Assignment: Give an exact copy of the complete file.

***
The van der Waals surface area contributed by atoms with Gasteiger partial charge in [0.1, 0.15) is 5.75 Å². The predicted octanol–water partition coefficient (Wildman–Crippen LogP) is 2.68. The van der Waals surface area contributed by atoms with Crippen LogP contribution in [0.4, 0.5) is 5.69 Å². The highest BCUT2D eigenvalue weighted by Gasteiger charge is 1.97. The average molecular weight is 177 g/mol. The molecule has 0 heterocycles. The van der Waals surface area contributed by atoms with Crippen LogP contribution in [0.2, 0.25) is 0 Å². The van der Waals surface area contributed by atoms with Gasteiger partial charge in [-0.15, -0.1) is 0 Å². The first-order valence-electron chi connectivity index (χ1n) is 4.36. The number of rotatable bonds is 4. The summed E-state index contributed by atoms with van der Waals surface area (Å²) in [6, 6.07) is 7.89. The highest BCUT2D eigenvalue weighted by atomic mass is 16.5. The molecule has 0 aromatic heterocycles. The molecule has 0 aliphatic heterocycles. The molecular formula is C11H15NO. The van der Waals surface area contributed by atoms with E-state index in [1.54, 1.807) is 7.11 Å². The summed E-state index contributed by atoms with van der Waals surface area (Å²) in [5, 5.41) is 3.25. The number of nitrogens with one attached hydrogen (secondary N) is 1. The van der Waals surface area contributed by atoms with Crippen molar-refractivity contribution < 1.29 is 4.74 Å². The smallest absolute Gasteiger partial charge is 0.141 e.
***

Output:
The van der Waals surface area contributed by atoms with Gasteiger partial charge in [0.1, 0.15) is 5.75 Å². The predicted octanol–water partition coefficient (Wildman–Crippen LogP) is 2.68. The van der Waals surface area contributed by atoms with Crippen LogP contribution in [0.4, 0.5) is 5.69 Å². The highest BCUT2D eigenvalue weighted by Gasteiger charge is 1.97. The average molecular weight is 177 g/mol. The molecule has 0 heterocycles. The van der Waals surface area contributed by atoms with Crippen LogP contribution in [0.2, 0.25) is 0 Å². The van der Waals surface area contributed by atoms with Gasteiger partial charge in [-0.15, -0.1) is 0 Å². The first-order valence-electron chi connectivity index (χ1n) is 4.36. The number of rotatable bonds is 4. The summed E-state index contributed by atoms with van der Waals surface area (Å²) in [6, 6.07) is 7.89. The highest BCUT2D eigenvalue weighted by atomic mass is 16.5. The molecule has 0 aromatic heterocycles. The molecule has 0 aliphatic heterocycles. The molecular formula is C11H15NO. The van der Waals surface area contributed by atoms with E-state index in [1.54, 1.807) is 7.11 Å². The summed E-state index contributed by atoms with van der Waals surface area (Å²) in [5, 5.41) is 3.25. The number of nitrogens with one attached hydrogen (secondary N) is 1. The van der Waals surface area contributed by atoms with Crippen molar-refractivity contribution < 1.29 is 4.74 Å². The smallest absolute Gasteiger partial charge is 0.141 e.